A more deadly EF-4 tornado hit Tuscaloosa, Alabama and stretched Northeastward into Birmingham. I was watching The Weather Channel as this monster moved through Birmingham and the images were awesome from a weather standpoint, horrific from a human standpoint. NWS reports have this EF-4 with winds up to 190 miles per hour. The death toll reached 65 from this one tornado, making it the deadliest single tornado since May of 1955 when 80 people were killed in Kansas. The Tuscaloosa tornado traveled about 80 miles in close to an hour and a half. It was believed to have a damage width of 1.5 miles! The storm that spawned this tornado began in Mississippi and was sustained all the way to North Carolina. The tornado itself did not last that long but the storm that spawned it dropped several different twisters.

Take a look at some imagery from these two tornadoes. This Google map shows the path's of all tornadoes confirmed so far by the NWS across the Gulf coast states. The pink trail in Northern Alabama is the EF-5 and it also gives a good idea of how far the Tuscaloosa tornado traveled. It is rare that a tornado is sustained for an hour and a half. Most tornadoes have a life span on the matter of a few minuets so this was one powerful twister.
Landsat images are helpful in locating tornado tracks. NASA released this image of the damage path left by the Tuscaloosa tornado. Note the other tracks from different tornadoes on the image as well.

The Super-outbreak also tormented Georgia. The NWS in Peachtree City, GA put out great information regarding the outbreak in their state. One EF-4 and four EF-3 tornadoes were reported by the NWS office.

The Catoosa County EF-4 tornado touched down just after 8 p.m. on the 27th and ultimately had a damage path 13 miles long and 1/3 wide. Here is an image of the track and intensity.

And another image of the damage path taken by the surveyors:
Seven deaths and more than three times as many injuries resulted from the Catoosa twister.

Another tornado, this one an EF-3 rating, hit Bartow, Cherokee and Picknes counties. The tornado touched down just before 9:30 p.m. and had winds that topped out at 150 miles per hour. No deaths were reported and only 3 injuries. Check out the 23 mile-long path of this storm:

A huge tool in the fight to forecast tornadoes is radar. We use reflectivity to determine where precipitation is falling and how heavy it is. Tornadoes have specific characteristics that show up on radar, the most dominant being what is called a "hook echo". Here is the radar image of the B-C-P tornado:
The intense reds, whites and some pink show the heaviest areas of rain. Note how the radar image has a "hook" to it in Northeast Bartow county. That is a textbook "hook echo" and is a sign that the environment may be tornadic because the winds are wrapping the rain around a center of rotation in a counterclockwise direction.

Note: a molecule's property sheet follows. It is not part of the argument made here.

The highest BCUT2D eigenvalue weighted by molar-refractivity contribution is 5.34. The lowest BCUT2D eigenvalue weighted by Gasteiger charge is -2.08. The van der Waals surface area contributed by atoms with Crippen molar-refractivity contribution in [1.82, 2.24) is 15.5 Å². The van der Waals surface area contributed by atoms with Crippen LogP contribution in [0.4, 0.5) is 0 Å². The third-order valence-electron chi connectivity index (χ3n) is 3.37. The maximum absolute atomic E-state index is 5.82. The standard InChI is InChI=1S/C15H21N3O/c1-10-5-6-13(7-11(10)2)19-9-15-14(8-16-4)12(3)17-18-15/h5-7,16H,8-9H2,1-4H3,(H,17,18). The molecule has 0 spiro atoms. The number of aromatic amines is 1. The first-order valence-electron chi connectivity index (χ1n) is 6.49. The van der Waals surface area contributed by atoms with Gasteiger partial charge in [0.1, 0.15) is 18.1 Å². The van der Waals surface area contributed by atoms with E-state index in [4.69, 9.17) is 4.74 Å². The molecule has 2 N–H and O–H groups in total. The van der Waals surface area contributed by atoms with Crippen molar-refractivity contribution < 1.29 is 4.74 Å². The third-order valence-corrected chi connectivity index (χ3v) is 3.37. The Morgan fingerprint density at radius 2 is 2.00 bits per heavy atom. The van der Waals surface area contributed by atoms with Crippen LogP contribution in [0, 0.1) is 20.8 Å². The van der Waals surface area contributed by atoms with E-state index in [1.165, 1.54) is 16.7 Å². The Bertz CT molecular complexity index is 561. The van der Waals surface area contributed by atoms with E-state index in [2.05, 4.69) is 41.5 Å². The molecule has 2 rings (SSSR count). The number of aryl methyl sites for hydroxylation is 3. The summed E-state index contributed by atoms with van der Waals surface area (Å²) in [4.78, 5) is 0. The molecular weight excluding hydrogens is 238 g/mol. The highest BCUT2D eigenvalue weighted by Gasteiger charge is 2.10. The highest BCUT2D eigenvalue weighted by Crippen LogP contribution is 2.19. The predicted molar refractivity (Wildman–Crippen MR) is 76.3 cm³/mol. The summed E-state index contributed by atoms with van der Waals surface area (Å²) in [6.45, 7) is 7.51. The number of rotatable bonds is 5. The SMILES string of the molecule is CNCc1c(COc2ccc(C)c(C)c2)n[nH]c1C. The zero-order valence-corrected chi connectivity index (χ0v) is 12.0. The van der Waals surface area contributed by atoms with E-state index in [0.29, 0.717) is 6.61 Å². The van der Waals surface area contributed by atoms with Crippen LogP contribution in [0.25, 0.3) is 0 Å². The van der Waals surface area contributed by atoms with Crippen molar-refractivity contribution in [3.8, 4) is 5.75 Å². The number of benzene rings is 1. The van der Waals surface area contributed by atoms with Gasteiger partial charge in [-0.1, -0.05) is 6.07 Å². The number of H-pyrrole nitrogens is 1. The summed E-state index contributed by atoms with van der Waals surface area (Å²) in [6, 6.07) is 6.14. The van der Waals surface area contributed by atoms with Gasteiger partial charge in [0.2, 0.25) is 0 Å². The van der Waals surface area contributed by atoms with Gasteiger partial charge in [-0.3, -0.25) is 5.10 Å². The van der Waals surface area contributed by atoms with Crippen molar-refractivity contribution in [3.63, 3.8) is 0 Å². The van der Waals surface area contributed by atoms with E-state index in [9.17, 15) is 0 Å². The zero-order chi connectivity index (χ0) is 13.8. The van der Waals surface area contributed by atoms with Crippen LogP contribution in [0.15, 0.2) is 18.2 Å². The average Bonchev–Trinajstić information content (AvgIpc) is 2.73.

Also detectable on this radar image is a "V-notch". Note how the precipitation out in front of the hook echo takes on a V-like formation. This indicates strong upper-level winds that are running into the storm's updraft from the surface. The westerly winds hit this updraft and must move around it, thus fanning out precipitation to either side of the storm and creating a V-like echo on radar. Strong upper level winds are critical for tornado development.

Another product that meteorologists use on radar is called "storm relative velocity". It basically shows where winds are moving towards and away from a radar site. It allows us to see inside the storm and indicate areas were winds may be moving in opposite directions right next to each other, giving us a strong indication of rotation. On the image below from the same EF-3 event, areas of red are winds moving away from the radar site and areas of green are winds moving towards the radar site:
Notice the areas of green smack in the middle of all the red. That is a textbook indication that there is rotation in the area, possibly leading to a tornado. In this case, an EF-3 tornado resulted.

So those are some tools that can be used to identify severe weather. The creation of radar has increased severe weather safety over the years and has helped in the further understanding of how tornadoes work. All the above information has been provided by various National Weather Service offices including the photos. The statistics are staggering yet, it could have been so much worse if not for inventions such as radar and warning systems. This definitely puts April's Super-outbreak into perspective and displays the awesome power of Mother Nature.